Freshwater Lentic Systems
• What physical properties can they exhibit?
– Depth
– Surface area
– Light
– Temperature
– Inputs and outputs
– Altitude
– Longitude and latitude
Lentic Water
Depth, surface area & volume
Volume
Depth
Surface Area
What is the issue with depth?
• The depth of water determines the amount
of light (which affects what???)
– ?
• The depth of the water also determines
some attributes of temperature
– Altitude, latitude and longitude also affect this
Relating depth with light
• There is a relationship with depth and light
intensity, as well as a depth/wavelength
relationship
– Light intensity decreases with depth
– Some wavelength’s of light travel deeper
Relating depth with light
• Within the photic zone, the colours of the
light spectrum are able to penetrate
through water before being absorbed at
varying depths. The following data
illustrates how the light spectrum is
affected by depth:
Relating depth with light
(these values are not valid for all waters)
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Colour
Red
Orange
Yellow
Green
Blue
Indigo
Violet
Depth
5m
15m
30m
60m
75m
85m
100m
Relating depth with light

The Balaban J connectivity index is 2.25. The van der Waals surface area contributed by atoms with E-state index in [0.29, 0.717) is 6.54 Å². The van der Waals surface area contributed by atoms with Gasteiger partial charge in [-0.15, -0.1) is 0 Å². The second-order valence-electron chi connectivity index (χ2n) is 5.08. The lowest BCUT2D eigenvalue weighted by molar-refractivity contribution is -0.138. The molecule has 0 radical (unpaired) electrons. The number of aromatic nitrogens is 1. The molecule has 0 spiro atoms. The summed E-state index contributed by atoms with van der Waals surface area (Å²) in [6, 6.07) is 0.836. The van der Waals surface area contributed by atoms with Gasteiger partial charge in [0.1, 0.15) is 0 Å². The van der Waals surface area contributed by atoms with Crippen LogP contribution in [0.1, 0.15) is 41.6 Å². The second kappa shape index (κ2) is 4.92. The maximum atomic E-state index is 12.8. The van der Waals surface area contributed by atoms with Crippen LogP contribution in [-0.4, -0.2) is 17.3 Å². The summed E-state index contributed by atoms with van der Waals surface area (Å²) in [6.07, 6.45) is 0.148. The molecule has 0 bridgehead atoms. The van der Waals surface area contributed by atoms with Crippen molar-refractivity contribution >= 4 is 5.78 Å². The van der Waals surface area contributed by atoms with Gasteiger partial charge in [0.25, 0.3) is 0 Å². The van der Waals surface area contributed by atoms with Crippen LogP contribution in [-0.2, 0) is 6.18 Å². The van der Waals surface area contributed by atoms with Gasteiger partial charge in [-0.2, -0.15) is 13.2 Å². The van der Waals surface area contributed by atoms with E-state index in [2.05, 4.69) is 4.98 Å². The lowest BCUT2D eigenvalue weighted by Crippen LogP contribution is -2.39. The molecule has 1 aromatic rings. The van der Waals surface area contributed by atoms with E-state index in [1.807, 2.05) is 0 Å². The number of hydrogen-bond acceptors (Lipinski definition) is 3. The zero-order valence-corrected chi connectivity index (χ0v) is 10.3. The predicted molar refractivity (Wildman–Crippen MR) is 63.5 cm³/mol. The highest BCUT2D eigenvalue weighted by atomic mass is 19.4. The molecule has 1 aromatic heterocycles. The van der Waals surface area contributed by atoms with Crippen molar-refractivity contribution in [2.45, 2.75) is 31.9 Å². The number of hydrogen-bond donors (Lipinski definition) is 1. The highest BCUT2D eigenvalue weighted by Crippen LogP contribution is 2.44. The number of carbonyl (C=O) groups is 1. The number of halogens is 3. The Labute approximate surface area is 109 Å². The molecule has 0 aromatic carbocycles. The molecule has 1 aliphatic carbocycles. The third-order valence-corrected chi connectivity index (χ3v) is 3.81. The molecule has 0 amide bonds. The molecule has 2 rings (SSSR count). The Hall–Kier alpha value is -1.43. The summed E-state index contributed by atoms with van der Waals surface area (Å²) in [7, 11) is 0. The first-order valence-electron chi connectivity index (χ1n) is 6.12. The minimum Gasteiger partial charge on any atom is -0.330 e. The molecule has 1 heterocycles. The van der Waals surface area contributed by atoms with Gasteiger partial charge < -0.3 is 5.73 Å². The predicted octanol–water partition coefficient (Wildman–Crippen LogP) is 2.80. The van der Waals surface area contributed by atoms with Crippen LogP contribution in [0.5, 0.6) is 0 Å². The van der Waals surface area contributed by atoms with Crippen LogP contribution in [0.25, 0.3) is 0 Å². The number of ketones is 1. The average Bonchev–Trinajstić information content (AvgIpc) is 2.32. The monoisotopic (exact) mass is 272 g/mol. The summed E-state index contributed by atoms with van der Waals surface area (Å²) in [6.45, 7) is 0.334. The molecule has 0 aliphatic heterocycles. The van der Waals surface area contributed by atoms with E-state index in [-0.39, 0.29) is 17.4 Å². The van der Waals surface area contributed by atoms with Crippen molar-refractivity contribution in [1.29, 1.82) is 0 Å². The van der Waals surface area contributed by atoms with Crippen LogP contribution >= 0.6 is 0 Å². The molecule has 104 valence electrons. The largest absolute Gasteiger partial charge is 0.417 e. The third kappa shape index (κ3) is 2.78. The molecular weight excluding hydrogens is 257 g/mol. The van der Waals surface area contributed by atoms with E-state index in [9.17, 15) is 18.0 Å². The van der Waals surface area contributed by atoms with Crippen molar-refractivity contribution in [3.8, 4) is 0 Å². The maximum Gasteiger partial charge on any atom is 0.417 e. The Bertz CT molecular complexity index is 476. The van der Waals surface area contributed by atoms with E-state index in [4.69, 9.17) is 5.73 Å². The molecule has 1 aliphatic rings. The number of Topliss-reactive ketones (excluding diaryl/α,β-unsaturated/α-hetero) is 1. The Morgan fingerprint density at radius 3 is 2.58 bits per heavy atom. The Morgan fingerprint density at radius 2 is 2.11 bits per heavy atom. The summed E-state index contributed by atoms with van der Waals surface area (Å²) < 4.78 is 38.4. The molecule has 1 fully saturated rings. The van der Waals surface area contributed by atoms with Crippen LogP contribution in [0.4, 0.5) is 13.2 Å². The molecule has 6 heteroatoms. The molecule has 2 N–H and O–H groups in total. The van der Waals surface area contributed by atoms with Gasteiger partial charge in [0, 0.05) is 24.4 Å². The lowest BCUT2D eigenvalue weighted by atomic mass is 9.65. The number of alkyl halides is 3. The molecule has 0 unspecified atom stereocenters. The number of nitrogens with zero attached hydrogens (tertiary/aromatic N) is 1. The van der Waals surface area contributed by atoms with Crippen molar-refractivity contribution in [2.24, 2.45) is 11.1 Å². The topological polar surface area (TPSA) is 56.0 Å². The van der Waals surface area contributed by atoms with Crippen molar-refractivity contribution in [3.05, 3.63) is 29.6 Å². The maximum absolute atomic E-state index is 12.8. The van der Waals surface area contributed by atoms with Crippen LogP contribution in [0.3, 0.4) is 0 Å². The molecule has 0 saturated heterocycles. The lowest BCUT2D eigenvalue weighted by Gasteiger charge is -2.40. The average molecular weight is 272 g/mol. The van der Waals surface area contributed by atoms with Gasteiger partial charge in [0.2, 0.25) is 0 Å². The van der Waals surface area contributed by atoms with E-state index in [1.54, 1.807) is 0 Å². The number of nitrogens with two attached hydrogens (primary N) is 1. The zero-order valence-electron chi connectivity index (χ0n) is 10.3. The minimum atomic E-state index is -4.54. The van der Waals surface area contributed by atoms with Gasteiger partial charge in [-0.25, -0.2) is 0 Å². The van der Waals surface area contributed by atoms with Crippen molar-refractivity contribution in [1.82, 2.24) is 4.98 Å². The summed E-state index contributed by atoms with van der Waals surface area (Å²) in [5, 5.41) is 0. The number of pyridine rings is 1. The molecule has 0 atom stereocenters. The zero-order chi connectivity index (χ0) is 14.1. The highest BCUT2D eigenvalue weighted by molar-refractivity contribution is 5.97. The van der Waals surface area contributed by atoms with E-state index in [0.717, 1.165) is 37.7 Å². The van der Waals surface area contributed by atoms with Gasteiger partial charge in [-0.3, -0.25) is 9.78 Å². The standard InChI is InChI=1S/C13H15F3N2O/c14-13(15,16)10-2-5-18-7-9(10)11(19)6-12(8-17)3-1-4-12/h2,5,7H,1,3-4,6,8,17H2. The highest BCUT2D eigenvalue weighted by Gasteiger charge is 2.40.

IR
Reds
Greens
Blues
Loss of intensity
and separation
of wavelengths
Lentic water and light
Riparian
Edge
Littoral Zone
Limnetic zone
Compensation Depth
Profundal zone
Riparian
Edge
Depth & Light
• This is obviously an important aspect of
aquatic ecology.
• Without light, no photosynthesis occurs
and PP is very low.
• In the profundal zone, different (anerobic)
chemistry applies
Depth & Light
• Anaerobic zones have ‘no’ oxygen (DO2)
• This results in ‘reduction’ chemistry, where
chemicals such as methane (CH4) instead
of oxidised chemicals such as CO2 being
formed.
• Example found in swamp gas (CH4, H2S)
Temperature Gradients
(thermal stratification)
>20OC
Epilimnion
Metalimnion
(Thermocline)
Hypolimnion
>4 but <20OC
4OC
Decreasing temperature
Do you remember
the properties of
water?
Inputs and outputs
Input
How long does it take to change over the
entire volume of a water body? The question
‘residence time’ is very important in ecology
and environmental chemistry/engineering.
output
Significance?
• The residence time for water equates to the
residence time for chemicals such as nutrients
• If there is a long residence time, then there is a
good chance of algal blooms if nutrient overload
occurs